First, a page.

“I think that’s why they love the inn,” said Cheri Humphrey, the inn’s longtime retail manager. “Because there’s a family atmosphere and we leave them alone. We respect their privacy.”

Still, inn employees usually have a few celebrity tidbits to share.

For dinner, the late actor Paul Newman once ordered only a beer and a baked potato, mixing applesauce into the potato. Former basketball star John Salley recently arrived at the inn in a Ferrari and had lunch with his “The Car Show” co-host Adam Carolla. And Howie Mandel stayed at the inn in 2009, when he took his kids to see Cal Poly.

But the best celebrity stories belong to Phyllis Madonna, whose interior ideas helped give the inn its panache.

“George Burns was sitting right there,” she said, pointing to a seat in the café. “He came in and had lunch with us. It was shortly after they had said, ‘No smoking in any establishment.’ So here’s George Burns, and he’s the big cigar man. And he was so much fun. And I dared not tell him he couldn’t smoke. And, boy, he got that big fat cigar out. That was his signature. That was who he was.”

Madonna’s celebrity encounters include tales of meeting people like Barbra Streisand, Joe Montana, Peggy Lee, Ronald Reagan, Monica Lewinsky and Betty White.

“I am not a person who loves movie stars or famous people,” she said. “I just think they’re all people — they’re no better than the average Joe, in my opinion. But I felt connected with Dolly Parton because she’s so down to earth, and she’s never putting on.”

Parton visited the inn on multiple occasions. Eventually, Phyllis Madonna introduced her husband, who had been shy about meeting the country singer.

“He was so thrilled,” she remembered. “From that time on, I never could get a word in edgewise. He just took over.”

One of her favorite celebrities was her husband’s friend, John Wayne, who did cattle business with Alex Madonna and was a frequent visitor himself.

“These little old ladies would come running up to him and say, ‘Can I have your autograph?’ ” Madonna remembered. “It didn’t matter what he was doing or where he was, he always took time to sign an autograph.”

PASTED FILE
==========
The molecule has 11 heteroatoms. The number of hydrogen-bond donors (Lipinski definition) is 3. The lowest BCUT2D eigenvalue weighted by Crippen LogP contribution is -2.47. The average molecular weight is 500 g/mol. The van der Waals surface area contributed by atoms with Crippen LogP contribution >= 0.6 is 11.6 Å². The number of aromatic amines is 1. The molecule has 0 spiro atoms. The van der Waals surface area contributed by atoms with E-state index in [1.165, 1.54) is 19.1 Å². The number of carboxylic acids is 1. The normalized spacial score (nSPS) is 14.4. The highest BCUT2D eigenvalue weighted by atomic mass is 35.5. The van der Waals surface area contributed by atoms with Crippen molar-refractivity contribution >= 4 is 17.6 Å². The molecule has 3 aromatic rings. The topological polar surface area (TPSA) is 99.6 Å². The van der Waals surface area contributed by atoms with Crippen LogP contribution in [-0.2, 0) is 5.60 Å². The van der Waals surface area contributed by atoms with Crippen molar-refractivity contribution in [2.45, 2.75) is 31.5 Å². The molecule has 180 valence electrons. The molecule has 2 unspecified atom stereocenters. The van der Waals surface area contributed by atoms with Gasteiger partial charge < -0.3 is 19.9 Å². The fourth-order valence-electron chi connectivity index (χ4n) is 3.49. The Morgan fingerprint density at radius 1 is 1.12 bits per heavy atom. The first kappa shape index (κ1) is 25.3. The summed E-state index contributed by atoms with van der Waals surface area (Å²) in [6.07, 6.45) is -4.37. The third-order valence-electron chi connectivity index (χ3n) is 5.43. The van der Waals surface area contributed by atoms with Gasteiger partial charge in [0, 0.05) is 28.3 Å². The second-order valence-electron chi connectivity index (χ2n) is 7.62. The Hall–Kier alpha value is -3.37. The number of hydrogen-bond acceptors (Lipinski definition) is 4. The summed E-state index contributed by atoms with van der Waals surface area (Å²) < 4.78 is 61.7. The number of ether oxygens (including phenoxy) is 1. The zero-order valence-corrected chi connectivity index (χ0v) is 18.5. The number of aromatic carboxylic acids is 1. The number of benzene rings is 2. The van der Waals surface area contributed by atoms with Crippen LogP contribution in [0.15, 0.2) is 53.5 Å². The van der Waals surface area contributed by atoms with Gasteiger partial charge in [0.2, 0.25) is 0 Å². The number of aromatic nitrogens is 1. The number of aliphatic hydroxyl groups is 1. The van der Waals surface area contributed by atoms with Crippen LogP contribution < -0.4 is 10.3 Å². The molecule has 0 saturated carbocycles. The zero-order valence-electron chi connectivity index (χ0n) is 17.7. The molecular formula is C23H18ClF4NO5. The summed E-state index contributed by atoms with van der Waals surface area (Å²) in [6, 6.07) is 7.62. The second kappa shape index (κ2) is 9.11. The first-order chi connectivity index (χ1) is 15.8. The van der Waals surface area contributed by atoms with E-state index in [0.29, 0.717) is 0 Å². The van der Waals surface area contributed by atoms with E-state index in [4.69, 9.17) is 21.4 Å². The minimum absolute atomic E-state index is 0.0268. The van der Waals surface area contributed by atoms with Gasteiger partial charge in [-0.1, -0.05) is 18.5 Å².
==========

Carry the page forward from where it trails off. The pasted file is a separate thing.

One time, Wayne walked into Alex Madonna’s office while he was working.

“And, you know, when Alex bids, you do not disturb him,” Phyllis said. “John Wayne walked in unannounced, and I’ll never forget, Alex said, ‘John — I can’t talk to you.’”

Turned away, the Academy Award-winning actor left Madonna’s office and had lunch at the inn.

Phyllis Madonna, who often sang and played accordion for guests, said she was also impressed by actor Danny Thomas, who performed at the inn for a fundraiser many years ago.

Madonna, who said she always had anxiety before performing, was surprised when Thomas told her he had to change his tux because he was sweating so much before his performance.

“I thought, ‘My gosh — here he is a famous, famous movie actor, and he was still getting nervous.”

Other celeb visitors include actors like Steve Martin and Lucille Ball, political figures like Karl Rove and former governor Pat Brown, and musicians like Joni Mitchell and Robyn Thicke. The band Roxette filmed a video for its song “The Centre of the Heart,” there, and “The Girls Next Door” — a reality show featuring three Playboy models — filmed a segment there in 2008.

More recently there has been a spike of celebrity visitors, Humphrey said. Actor David Arquette was in the Gourmet and Wine Shop last month, Reba McIntyre stopped in for lunch, and supermodel Kathy Ireland stayed at the inn.

“A month ago, Orlando Bloom was here,” Humphrey said of the “Pirates of the Caribbean” actor. “The girl who was waiting on him was so excited.”

Like most people, celebrities can’t resist visiting the famous men’s room waterfall urinal. The waterfall — mentioned in Weird Al Yankovic’s song “Take Me Down” — is an attraction that both men and women have gone out of their way to see.

“I had to go in with one of my daughters,” said Jones.